Planning matters

The U.S. Debt Bubble in Five Charts

– Post-2008 interest rate compression engineered by global central banks have resulted in a massive accumulation of debt by both sovereign and corporate issuers.
– U.S. corporate (non-financial) bonds outstanding have grown by 63% to over $6.3 trillion just since 2011.
– U.S. government debt outstanding has ballooned by 148% to over $15.8 trillion since 2008.

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CASH is BACK

Cash is back, maybe not to the levels seen in the 80’s, but certainly providing competition to most risk assets. Keep in mind, interest rates in many parts of the developed world remain grounded at zero, so even to have this discussion is a bit of a luxury for dollar-based investors and those domiciled in the USA.

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Ch-ch-ch-ch-Changes

Back in 1980, the United States’ share of global GDP was about 21.1%, with the U.K., Germany and France holding 13.2% in aggregate, Japan at 7.8%, while India and China represented 8.4%. Fast forward to today, and the United States’ share has grown only marginally, while the big three of Europe as well as Japan have actually declined over a 37-year period. So, where was the bulk of the growth?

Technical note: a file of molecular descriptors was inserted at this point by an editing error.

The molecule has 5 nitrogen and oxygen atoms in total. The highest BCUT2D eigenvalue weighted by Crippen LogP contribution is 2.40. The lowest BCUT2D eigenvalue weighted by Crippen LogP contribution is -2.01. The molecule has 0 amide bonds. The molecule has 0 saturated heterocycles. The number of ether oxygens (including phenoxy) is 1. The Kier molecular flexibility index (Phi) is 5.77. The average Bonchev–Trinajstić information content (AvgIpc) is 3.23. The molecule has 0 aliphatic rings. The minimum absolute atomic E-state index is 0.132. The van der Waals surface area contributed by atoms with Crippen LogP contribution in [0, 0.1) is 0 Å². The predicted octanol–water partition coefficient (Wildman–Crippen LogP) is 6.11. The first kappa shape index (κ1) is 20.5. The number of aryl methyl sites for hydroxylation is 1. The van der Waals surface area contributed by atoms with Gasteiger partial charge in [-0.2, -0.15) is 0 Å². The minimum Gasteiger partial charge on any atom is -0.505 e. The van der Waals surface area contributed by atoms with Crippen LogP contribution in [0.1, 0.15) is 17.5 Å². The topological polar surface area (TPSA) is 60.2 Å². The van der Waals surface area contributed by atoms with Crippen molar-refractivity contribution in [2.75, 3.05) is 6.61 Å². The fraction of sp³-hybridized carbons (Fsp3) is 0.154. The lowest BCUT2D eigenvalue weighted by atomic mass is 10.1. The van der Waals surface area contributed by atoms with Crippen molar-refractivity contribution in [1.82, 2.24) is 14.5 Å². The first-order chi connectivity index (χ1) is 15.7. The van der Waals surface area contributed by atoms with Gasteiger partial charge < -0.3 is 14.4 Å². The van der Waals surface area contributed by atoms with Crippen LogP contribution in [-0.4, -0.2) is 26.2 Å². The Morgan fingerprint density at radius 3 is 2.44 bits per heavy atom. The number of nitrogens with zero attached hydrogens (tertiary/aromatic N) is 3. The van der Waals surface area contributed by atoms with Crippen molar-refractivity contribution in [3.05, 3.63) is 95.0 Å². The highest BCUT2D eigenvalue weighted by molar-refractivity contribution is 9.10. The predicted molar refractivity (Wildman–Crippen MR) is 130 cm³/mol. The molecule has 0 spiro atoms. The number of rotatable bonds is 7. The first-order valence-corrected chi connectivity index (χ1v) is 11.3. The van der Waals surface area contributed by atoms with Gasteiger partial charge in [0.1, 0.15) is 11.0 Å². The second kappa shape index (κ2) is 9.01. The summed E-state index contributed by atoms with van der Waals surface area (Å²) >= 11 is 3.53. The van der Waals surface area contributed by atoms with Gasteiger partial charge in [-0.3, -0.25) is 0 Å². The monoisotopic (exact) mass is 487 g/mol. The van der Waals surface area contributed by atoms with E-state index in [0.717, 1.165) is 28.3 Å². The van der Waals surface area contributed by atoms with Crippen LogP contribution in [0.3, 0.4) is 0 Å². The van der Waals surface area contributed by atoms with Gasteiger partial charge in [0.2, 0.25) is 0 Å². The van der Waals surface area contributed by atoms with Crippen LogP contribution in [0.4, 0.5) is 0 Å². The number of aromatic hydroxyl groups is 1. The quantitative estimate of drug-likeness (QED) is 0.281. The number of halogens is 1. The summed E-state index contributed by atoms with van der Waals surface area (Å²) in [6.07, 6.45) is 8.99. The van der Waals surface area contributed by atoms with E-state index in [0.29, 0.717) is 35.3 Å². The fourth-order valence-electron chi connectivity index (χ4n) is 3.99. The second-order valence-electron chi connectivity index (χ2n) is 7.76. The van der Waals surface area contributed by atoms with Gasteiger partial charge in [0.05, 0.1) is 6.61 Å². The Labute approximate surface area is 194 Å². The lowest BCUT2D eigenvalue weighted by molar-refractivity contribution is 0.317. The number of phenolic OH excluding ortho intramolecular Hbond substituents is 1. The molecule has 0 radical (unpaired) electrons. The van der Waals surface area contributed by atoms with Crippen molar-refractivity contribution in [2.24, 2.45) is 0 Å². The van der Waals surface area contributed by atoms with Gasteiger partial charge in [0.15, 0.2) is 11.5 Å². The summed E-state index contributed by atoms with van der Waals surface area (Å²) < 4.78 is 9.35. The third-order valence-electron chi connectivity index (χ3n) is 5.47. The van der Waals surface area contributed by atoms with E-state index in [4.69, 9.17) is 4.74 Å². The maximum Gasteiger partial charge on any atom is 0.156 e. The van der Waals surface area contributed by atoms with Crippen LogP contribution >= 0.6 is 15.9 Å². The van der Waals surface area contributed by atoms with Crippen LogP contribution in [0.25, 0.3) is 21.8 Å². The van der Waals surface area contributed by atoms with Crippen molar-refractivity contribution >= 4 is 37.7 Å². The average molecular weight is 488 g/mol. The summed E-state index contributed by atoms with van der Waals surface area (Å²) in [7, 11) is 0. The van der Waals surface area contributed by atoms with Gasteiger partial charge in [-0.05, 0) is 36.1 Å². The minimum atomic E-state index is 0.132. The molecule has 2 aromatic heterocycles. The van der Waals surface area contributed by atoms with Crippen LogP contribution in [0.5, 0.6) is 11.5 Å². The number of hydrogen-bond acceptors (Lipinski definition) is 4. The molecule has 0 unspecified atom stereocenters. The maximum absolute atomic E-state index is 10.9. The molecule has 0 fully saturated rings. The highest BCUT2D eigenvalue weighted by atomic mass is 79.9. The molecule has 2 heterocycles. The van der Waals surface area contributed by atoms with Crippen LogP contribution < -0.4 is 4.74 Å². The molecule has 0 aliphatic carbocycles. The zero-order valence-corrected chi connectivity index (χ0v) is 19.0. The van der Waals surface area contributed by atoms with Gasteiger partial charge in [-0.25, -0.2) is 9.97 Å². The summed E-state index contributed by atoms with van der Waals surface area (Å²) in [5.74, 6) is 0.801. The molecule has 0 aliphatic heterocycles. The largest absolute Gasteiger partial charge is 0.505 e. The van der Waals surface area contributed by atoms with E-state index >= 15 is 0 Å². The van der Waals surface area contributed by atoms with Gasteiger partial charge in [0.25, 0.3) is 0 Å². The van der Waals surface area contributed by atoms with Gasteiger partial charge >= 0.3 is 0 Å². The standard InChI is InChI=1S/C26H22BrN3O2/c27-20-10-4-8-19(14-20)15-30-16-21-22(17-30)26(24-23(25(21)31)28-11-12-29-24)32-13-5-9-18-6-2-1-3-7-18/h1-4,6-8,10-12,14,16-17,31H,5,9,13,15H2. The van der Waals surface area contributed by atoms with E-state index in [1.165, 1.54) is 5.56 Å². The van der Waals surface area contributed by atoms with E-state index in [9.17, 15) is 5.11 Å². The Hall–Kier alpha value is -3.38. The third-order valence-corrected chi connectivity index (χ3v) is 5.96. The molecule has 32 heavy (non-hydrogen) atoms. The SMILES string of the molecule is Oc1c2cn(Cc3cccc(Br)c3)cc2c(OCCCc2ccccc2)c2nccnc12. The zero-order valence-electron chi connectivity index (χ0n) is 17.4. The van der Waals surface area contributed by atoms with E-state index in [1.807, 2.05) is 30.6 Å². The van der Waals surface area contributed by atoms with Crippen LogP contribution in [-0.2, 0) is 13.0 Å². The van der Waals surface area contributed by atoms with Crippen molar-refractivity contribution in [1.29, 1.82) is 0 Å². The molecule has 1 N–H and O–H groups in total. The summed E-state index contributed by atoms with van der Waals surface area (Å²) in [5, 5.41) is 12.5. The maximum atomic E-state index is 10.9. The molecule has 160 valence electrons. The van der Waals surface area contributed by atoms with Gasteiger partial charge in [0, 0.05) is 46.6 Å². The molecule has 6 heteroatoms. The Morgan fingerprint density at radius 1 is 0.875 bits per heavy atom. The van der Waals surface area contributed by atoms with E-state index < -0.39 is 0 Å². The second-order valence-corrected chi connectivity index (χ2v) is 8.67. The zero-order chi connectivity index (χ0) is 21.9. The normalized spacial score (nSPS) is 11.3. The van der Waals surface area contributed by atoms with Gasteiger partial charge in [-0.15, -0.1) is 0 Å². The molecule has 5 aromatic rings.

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The World is Still Flat

The U.S. generates about 25% of global GDP, yet its share of world stock market capitalization represents over half the entire globe, a twenty-year high …

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“Sign of the Times, or Just Plain Loco”

Consistently throughout 2017, I’ve observed several financial transactions, or some type of valuation, that just doesn’t settle quite right with me. Perhaps near zero interest rates around the globe have permanently changed financial markets.

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